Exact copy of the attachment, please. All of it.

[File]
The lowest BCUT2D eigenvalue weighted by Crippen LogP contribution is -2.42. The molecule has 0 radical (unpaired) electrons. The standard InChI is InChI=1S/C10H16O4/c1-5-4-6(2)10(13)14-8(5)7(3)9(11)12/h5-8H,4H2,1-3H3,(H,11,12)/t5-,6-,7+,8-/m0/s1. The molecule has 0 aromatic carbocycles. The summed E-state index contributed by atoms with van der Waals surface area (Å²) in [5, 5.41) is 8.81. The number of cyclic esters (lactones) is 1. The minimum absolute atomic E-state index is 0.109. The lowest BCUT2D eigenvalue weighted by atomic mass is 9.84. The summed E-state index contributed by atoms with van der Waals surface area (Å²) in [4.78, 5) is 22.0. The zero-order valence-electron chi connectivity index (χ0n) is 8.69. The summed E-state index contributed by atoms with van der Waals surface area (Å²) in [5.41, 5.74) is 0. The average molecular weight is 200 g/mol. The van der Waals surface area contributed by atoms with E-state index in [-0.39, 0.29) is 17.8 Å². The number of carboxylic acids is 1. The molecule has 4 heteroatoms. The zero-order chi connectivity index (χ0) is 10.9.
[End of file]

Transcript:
The lowest BCUT2D eigenvalue weighted by Crippen LogP contribution is -2.42. The molecule has 0 radical (unpaired) electrons. The standard InChI is InChI=1S/C10H16O4/c1-5-4-6(2)10(13)14-8(5)7(3)9(11)12/h5-8H,4H2,1-3H3,(H,11,12)/t5-,6-,7+,8-/m0/s1. The molecule has 0 aromatic carbocycles. The summed E-state index contributed by atoms with van der Waals surface area (Å²) in [5, 5.41) is 8.81. The number of cyclic esters (lactones) is 1. The minimum absolute atomic E-state index is 0.109. The lowest BCUT2D eigenvalue weighted by atomic mass is 9.84. The summed E-state index contributed by atoms with van der Waals surface area (Å²) in [4.78, 5) is 22.0. The zero-order valence-electron chi connectivity index (χ0n) is 8.69. The summed E-state index contributed by atoms with van der Waals surface area (Å²) in [5.41, 5.74) is 0. The average molecular weight is 200 g/mol. The van der Waals surface area contributed by atoms with E-state index in [-0.39, 0.29) is 17.8 Å². The number of carboxylic acids is 1. The molecule has 4 heteroatoms. The zero-order chi connectivity index (χ0) is 10.9.